Noted stucco mason Abdulkarim Navid Tehrani was recruited to oversee the building’s decoration, inside and out. Tehrani in turn recruited 40 more prominent plasterers to style and execute the decoration across different sections of the building. In other words, during the renovation, Khodadad became the workshop that gathered the country’s best specialists in stucco, a key element of Persian architecture for centuries.

While the entire building is decorated with stucco, one room in particularly has more of it, being entirely decorated in stucco from top to bottom. The room was named the Isfahani Room after the genre of Persian architecture that inspired the home. The style originated in the city of Isfahan, capital of the Persian Empire for almost a thousand years started from the ninth century.

The Isfahani Room

A stained glass window in the Isfahani Room

The chandelier in the Isfahani Room with its ornate stucco ceiling

Another chandelier in the Isfahani Room

Beyond the Isfahani Room, the mansion is ornamented with a variety of fittings and decorations throughout its rooms, which range from chandeliers to stained glass, and of course more stucco.

Impressive stucco

Some rooms are intricately painted and gilded from floor to ceiling

All of the chandeliers are ornate and individually unique, each made from a variety of materials ranging from glass to porcelain

Finally, the mansion was completed in 1978 and Khodadad moved in. His residency, however, would be short-lived. 

Just a few months before the fateful weeks of February 1979, Khodadad left for the United States on a trip that was supposed to have just a few days but became permanent exile. With the country in turmoil by late 1978, events moved swiftly and the Shah was overthrown by the Islamic Revolution.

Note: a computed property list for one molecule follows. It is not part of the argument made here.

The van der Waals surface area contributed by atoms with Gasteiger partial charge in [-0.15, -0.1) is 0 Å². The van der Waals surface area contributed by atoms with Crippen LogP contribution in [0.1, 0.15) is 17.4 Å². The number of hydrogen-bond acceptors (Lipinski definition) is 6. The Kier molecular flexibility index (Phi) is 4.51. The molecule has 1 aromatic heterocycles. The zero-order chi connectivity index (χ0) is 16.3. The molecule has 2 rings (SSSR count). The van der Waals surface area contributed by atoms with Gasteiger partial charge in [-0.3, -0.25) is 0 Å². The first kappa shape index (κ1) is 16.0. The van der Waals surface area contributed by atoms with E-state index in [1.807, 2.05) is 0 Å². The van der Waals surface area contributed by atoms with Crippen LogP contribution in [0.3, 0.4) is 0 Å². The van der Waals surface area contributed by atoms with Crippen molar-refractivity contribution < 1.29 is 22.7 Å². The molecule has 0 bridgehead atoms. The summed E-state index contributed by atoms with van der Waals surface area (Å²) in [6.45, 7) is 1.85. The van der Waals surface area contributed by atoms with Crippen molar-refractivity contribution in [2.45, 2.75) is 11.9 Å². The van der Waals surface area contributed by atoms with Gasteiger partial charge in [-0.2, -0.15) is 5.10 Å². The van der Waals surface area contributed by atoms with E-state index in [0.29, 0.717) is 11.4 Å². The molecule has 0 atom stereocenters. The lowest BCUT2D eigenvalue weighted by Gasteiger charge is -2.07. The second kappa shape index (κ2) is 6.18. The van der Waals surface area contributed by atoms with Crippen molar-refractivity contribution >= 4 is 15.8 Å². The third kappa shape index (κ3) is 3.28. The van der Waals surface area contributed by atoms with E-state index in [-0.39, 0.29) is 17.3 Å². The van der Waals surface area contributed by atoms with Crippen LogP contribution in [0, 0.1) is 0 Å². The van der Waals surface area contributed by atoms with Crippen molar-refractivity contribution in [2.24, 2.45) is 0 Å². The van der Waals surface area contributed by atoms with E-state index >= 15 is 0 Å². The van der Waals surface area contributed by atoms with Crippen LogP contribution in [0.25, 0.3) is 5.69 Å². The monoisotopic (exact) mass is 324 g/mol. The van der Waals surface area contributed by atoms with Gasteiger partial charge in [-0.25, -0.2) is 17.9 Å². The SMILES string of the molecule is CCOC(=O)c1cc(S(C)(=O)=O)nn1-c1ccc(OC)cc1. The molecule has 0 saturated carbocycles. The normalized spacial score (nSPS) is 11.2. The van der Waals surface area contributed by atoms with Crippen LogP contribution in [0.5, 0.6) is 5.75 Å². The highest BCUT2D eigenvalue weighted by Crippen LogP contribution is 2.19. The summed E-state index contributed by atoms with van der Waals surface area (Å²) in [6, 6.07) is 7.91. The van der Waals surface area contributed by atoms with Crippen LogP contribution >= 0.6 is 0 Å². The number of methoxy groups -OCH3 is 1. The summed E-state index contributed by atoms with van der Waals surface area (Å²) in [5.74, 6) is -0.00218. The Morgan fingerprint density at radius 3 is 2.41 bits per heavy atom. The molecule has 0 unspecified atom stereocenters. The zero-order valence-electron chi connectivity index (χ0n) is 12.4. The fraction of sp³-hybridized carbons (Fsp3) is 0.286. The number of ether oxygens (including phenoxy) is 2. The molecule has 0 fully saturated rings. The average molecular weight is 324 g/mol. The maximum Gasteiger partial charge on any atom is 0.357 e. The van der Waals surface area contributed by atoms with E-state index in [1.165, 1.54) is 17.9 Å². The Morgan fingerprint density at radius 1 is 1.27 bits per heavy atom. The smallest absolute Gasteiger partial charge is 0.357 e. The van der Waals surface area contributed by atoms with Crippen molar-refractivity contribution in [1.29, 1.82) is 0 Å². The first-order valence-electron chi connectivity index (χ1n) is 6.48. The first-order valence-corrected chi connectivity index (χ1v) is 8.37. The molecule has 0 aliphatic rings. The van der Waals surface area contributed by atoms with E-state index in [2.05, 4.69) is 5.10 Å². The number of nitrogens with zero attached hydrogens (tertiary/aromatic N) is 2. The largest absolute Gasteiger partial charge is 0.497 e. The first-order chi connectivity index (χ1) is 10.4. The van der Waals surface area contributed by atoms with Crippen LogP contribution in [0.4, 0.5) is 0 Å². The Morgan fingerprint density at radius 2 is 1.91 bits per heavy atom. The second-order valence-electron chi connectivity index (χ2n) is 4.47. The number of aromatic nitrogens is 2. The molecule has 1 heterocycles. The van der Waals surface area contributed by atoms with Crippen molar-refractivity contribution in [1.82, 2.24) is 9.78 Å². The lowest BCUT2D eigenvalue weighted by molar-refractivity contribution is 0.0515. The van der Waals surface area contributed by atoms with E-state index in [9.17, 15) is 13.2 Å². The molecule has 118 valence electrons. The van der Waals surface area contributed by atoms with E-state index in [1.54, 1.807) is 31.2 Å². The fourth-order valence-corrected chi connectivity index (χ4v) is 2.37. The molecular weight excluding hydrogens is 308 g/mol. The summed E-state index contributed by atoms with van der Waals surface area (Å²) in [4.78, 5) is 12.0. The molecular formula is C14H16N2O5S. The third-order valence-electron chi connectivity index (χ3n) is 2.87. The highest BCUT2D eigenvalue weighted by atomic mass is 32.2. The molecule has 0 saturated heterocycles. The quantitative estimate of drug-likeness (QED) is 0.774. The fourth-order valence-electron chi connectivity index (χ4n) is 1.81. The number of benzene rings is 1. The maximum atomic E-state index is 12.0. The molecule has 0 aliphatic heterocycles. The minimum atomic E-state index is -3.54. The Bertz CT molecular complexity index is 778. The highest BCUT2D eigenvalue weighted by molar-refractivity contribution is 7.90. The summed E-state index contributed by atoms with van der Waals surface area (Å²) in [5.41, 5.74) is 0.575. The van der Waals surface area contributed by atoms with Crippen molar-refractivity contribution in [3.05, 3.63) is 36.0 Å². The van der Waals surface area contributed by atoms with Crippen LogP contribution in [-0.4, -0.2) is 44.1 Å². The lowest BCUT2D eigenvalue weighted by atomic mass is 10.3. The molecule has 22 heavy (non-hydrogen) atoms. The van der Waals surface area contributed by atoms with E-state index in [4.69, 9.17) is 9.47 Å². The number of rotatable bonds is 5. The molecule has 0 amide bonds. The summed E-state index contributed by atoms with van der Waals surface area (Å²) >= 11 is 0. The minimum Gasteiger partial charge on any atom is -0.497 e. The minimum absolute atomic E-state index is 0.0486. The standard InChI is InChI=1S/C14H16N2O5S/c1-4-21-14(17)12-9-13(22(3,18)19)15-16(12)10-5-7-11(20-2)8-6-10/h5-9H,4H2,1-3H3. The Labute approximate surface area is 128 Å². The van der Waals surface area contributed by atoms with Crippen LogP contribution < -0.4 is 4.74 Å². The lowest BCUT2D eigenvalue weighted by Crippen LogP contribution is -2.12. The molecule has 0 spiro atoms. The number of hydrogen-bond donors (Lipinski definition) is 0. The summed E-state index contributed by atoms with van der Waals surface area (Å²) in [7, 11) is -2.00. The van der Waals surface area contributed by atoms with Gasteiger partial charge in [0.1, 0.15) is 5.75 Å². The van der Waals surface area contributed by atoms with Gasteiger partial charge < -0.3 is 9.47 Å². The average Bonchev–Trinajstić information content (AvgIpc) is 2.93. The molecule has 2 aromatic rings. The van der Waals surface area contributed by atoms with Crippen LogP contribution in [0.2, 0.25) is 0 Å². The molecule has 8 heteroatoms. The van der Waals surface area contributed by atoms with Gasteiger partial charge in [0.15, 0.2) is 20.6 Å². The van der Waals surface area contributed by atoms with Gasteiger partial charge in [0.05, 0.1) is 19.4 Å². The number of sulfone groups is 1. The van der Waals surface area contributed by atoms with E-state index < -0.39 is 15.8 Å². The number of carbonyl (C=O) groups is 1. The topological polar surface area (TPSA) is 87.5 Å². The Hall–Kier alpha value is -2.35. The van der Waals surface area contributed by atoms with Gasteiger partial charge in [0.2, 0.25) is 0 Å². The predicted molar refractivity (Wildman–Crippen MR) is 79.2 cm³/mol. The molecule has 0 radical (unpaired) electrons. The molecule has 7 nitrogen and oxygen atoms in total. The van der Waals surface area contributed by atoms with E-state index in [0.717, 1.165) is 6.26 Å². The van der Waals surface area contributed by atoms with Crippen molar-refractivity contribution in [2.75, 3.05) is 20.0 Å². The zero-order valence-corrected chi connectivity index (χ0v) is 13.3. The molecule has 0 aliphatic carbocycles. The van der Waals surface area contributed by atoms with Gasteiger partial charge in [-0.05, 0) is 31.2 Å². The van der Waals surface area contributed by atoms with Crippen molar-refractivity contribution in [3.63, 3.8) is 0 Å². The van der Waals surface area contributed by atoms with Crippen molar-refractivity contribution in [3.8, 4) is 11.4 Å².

In the wake of the revolution, “revolutionary courts” were established to try prominent members of the deposed regime. They included political and military figures, as well as businessmen, most of whom were sentenced to death – including airforce general Nader Jahanbani – save for a lucky few who were condemned to long prison terms.

Khodadad was out of reach for the revolutionary courts, but the mansion was there for the taking. And so his prized home, like many other properties that belonged to figures from the old regime, was confiscated.

Another recurring decoration throughout the building is stained glass, which can be found in most windows of the building

The star motif of the stained glass is echoed by the metal grilles behind the ground-level windows

Today the home and museum is owned by the Mostazafan Foundation – simply known as “The Foundation” in Iran – one of the most important government organisations in the Islamic Republic. The Mostazafan Foundation controls a vast swathe of real estate as well as numerous businesses, with many of its assets having once been owned by individuals associated with the Shah’s government.

Amongst the Mostazafan Foundation’s many departments is the Cultural Institute of Museums, which oversees the numerous institutions it controls. They include museums dedicated to traditional textiles, historical weaponry and arms, jewellery, and pottery, but the best known internationally is the National Car Museum that’s home to the car collection once owned by the Shah.